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  1. Introduction
  2. |
  3. The Friends and The Water Gardens
  4. |
  5. Photos
  6. |
  7. Restoration Videos
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Chair’s Welcome

I am delighted as Chair of the Friends to welcome you to our website. Bushy Park and Home Park are two wonderful large green oases in the south west corner of London. Feeling wild, they are natural places with ancient histories, fascinating heritage and superb wildlife. Both are Sites of Special Scientific Interest (SSSIs) containing rare species. These are places to be enjoyed and conserved. Which is why the Friends exist, campaigning, supporting and protecting the parks, and enhancing visitors’ enjoyment with information, advice and guidance.

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The Friends' Water Gardens Tour - Report & Photo Album

Pieter Morpurgo

Just three weeks after the contractors left the site, the FBHP committee were given a tour of the completed Water Gardens by Upper Lodge. Ray Brodie, Bushy Park Manager was delighted to have been handed back the keys, so that the Water Gardens can become part of the park again.

There are two gates into the area. Ray led us through the gate nearest Hampton Hill, which is at the top of the upper pool. It was tantalizing to hear the water cascade, but not yet see it. That was to be the climax of the tour. The management of the water courses is very complex. The water falls through a concealed pipe from the Longford River into the upper pool, which as the pipe is under water the surface of the upper pool is very flat and calm. Ray showed us where the valves are to control the water flows. All of them are governed by gravity. There is no power needed. Water from the Longford is controlled by wooden boards in much the same way as the original design in the early 18th century. There are overflows from both pools back into the river alongside which is a favourite habitat for Kingfishers, although we were not lucky enough to see one on this visit. The water levels are so precise that it remains constant in both pools. Across the bridge that leads from the Water Gardens to the Brewhouse, there is a lovely view along the Longford River with little water falls reflecting in the winter sunshine.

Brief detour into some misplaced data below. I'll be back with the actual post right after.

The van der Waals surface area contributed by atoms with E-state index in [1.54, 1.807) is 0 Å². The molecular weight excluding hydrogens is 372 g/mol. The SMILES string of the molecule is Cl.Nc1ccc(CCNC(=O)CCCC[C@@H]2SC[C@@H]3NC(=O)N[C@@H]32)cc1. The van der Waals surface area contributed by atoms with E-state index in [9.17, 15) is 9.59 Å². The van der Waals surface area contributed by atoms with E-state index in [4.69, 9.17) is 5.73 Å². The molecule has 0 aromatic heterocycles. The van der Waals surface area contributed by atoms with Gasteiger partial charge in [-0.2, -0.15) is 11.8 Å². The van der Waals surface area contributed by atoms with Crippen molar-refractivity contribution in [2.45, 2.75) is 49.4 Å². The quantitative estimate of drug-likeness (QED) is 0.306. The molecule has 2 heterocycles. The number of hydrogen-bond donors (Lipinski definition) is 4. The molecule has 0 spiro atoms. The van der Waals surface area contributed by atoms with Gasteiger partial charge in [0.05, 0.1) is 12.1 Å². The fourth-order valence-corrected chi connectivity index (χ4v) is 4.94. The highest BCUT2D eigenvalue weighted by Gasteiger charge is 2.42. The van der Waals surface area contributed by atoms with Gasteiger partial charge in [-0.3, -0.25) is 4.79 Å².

The Brewhouse is still closed. Major work is still going on there, but we were able to walk around it and study the beautiful brickwork. There are hopes that it might one day be made into a brewery again. A business plan is being put together. We had some fun trying to decide the name of the beer. Suggestions ranged from Bushy Beer, to Allotment Ale, or Longford bitter.

After looking at the Brewhouse meadow from behind the fence – the meadow won’t be open to the public – we returned to the Water Gardens and walked round to the front of the cascade. What a sight! Although there were some leaves on the top of the wall, the water was falling over in a thin sheet of water and down onto the five new granite steps and down into the lower pool.

The view that most visitors will get when they enter from the south gate (to be called the Foster Gate after one of the instigators of the whole project) will be a view of the whole site framed by a giant London Plane tree right up to the Pantile bridge in the distance. It is a remarkable transformation in just a few months. The Friends of Bushy and Home Parks have been recording the whole period with a special camera, and the results of that will be able to be seen shortly on the web site.

It was mainly due to the work in the early 1990s by the FBHP that the restoration was seen to be a feasible proposition, as we did much of the early archaeological work, so all the Friends should be delighted that the transformation from a rundown wilderness to its restored state has been so successful. Ray is quite rightly very proud of this beautiful new area of the park, which will open to the public for the first time since it was built in the early 18th century in early summer next year. Although the construction work is finished, the area has been seeded and landscaped so must be allowed to settle down over the winter, but when it is open, it will add enormous pleasure to a walk in the park.

Why we need more Friends

With more members our voice is stronger when we campaign to protect the Parks, and with more subscription income we can do more to provide information and education about the Parks, their wildlife and their history.

Join us today!

Walks & Talks

Forthcoming event

Thursday, 26th Oct 8:00 pm

The wonders of Fungi – talk by Brian Spooner, former head of Mycology at Kew

Latest report

A perimeter walk of Home Park led by Nicholas Garbutt was enjoyed by over 45 people on 2nd September.Walk in Home Park- 2nd September

Full report...

Information Point

The Information Point next to the Pheasantry Welcome Centre café is where our volunteers help visitors to find out more about the parks and where visitors can purchase souvenirs of your visit to support our work.

Click this panel to visit our Information Point section and also to find out how you can get involved as a volunteer.